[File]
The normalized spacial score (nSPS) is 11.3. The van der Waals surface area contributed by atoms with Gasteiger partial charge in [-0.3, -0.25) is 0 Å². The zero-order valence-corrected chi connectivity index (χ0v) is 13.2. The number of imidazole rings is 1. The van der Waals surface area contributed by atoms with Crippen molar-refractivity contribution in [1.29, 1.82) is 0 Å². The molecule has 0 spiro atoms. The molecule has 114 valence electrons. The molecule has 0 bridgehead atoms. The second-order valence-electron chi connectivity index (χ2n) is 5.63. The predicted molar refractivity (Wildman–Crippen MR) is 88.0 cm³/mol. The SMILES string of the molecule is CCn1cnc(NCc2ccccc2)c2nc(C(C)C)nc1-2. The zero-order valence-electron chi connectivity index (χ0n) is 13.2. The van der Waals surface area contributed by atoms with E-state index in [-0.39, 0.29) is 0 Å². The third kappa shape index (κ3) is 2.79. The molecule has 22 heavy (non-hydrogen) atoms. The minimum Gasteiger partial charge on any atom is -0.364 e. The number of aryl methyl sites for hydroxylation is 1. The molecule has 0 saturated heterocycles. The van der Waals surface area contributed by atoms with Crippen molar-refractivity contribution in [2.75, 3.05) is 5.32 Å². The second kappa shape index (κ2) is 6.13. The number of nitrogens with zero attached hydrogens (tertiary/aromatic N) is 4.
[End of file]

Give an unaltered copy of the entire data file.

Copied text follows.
The normalized spacial score (nSPS) is 11.3. The van der Waals surface area contributed by atoms with Gasteiger partial charge in [-0.3, -0.25) is 0 Å². The zero-order valence-corrected chi connectivity index (χ0v) is 13.2. The number of imidazole rings is 1. The van der Waals surface area contributed by atoms with Crippen molar-refractivity contribution in [1.29, 1.82) is 0 Å². The molecule has 0 spiro atoms. The molecule has 114 valence electrons. The molecule has 0 bridgehead atoms. The second-order valence-electron chi connectivity index (χ2n) is 5.63. The predicted molar refractivity (Wildman–Crippen MR) is 88.0 cm³/mol. The SMILES string of the molecule is CCn1cnc(NCc2ccccc2)c2nc(C(C)C)nc1-2. The zero-order valence-electron chi connectivity index (χ0n) is 13.2. The van der Waals surface area contributed by atoms with E-state index in [-0.39, 0.29) is 0 Å². The third kappa shape index (κ3) is 2.79. The molecule has 22 heavy (non-hydrogen) atoms. The minimum Gasteiger partial charge on any atom is -0.364 e. The number of aryl methyl sites for hydroxylation is 1. The molecule has 0 saturated heterocycles. The van der Waals surface area contributed by atoms with Crippen molar-refractivity contribution in [2.75, 3.05) is 5.32 Å². The second kappa shape index (κ2) is 6.13. The number of nitrogens with zero attached hydrogens (tertiary/aromatic N) is 4.